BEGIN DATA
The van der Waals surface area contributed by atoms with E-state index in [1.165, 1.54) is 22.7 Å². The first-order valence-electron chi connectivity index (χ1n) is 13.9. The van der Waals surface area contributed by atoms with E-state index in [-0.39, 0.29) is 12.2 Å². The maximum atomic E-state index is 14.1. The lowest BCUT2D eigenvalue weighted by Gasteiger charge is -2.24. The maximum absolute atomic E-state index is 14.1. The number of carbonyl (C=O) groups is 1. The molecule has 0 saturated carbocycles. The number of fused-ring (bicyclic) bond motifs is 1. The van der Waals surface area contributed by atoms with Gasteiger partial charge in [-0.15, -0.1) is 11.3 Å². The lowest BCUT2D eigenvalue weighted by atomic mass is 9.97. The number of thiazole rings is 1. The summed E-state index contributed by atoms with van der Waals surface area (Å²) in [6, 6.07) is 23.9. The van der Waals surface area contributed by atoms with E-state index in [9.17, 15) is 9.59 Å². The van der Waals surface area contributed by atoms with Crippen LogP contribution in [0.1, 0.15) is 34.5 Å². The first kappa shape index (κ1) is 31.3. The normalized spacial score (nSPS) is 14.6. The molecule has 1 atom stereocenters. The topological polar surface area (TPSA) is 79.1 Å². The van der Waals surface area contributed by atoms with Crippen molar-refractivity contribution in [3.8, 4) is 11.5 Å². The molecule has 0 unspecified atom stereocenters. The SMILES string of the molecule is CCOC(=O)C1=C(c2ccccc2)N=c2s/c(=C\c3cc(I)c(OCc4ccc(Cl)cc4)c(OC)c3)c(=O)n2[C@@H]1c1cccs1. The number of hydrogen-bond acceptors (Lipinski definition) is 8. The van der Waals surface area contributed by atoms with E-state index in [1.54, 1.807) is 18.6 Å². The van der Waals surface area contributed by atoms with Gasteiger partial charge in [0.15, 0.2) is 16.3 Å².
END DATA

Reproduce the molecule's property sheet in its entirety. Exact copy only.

The van der Waals surface area contributed by atoms with E-state index in [1.165, 1.54) is 22.7 Å². The first-order valence-electron chi connectivity index (χ1n) is 13.9. The van der Waals surface area contributed by atoms with E-state index in [-0.39, 0.29) is 12.2 Å². The maximum atomic E-state index is 14.1. The lowest BCUT2D eigenvalue weighted by Gasteiger charge is -2.24. The maximum absolute atomic E-state index is 14.1. The number of carbonyl (C=O) groups is 1. The molecule has 0 saturated carbocycles. The number of fused-ring (bicyclic) bond motifs is 1. The van der Waals surface area contributed by atoms with Gasteiger partial charge in [-0.15, -0.1) is 11.3 Å². The lowest BCUT2D eigenvalue weighted by atomic mass is 9.97. The number of thiazole rings is 1. The summed E-state index contributed by atoms with van der Waals surface area (Å²) in [6, 6.07) is 23.9. The van der Waals surface area contributed by atoms with E-state index in [9.17, 15) is 9.59 Å². The van der Waals surface area contributed by atoms with Crippen LogP contribution in [0.1, 0.15) is 34.5 Å². The first kappa shape index (κ1) is 31.3. The normalized spacial score (nSPS) is 14.6. The molecule has 1 atom stereocenters. The topological polar surface area (TPSA) is 79.1 Å². The van der Waals surface area contributed by atoms with Crippen molar-refractivity contribution in [3.8, 4) is 11.5 Å². The molecule has 0 unspecified atom stereocenters. The SMILES string of the molecule is CCOC(=O)C1=C(c2ccccc2)N=c2s/c(=C\c3cc(I)c(OCc4ccc(Cl)cc4)c(OC)c3)c(=O)n2[C@@H]1c1cccs1. The number of hydrogen-bond acceptors (Lipinski definition) is 8. The van der Waals surface area contributed by atoms with E-state index in [1.54, 1.807) is 18.6 Å². The van der Waals surface area contributed by atoms with Gasteiger partial charge in [0.15, 0.2) is 16.3 Å².